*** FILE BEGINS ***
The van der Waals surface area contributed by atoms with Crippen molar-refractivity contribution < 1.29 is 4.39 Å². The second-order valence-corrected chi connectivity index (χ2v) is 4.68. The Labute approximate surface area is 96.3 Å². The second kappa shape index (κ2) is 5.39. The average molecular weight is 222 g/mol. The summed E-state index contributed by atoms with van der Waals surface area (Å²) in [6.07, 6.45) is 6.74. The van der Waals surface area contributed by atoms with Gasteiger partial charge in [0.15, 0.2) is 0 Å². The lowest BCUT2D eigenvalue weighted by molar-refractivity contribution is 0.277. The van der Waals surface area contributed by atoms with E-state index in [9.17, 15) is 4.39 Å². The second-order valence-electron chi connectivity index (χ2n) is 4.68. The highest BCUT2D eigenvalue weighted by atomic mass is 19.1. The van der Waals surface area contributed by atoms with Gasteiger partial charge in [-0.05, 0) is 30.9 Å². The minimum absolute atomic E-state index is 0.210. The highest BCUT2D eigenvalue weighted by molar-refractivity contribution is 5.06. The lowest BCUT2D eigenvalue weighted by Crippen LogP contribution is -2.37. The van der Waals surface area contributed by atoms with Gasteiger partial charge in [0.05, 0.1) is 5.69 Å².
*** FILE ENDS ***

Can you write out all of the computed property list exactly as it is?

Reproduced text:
The van der Waals surface area contributed by atoms with Crippen molar-refractivity contribution < 1.29 is 4.39 Å². The second-order valence-corrected chi connectivity index (χ2v) is 4.68. The Labute approximate surface area is 96.3 Å². The second kappa shape index (κ2) is 5.39. The average molecular weight is 222 g/mol. The summed E-state index contributed by atoms with van der Waals surface area (Å²) in [6.07, 6.45) is 6.74. The van der Waals surface area contributed by atoms with Gasteiger partial charge in [0.15, 0.2) is 0 Å². The lowest BCUT2D eigenvalue weighted by molar-refractivity contribution is 0.277. The van der Waals surface area contributed by atoms with E-state index in [9.17, 15) is 4.39 Å². The second-order valence-electron chi connectivity index (χ2n) is 4.68. The highest BCUT2D eigenvalue weighted by atomic mass is 19.1. The van der Waals surface area contributed by atoms with Gasteiger partial charge in [-0.05, 0) is 30.9 Å². The minimum absolute atomic E-state index is 0.210. The highest BCUT2D eigenvalue weighted by molar-refractivity contribution is 5.06. The lowest BCUT2D eigenvalue weighted by Crippen LogP contribution is -2.37. The van der Waals surface area contributed by atoms with Gasteiger partial charge in [0.05, 0.1) is 5.69 Å².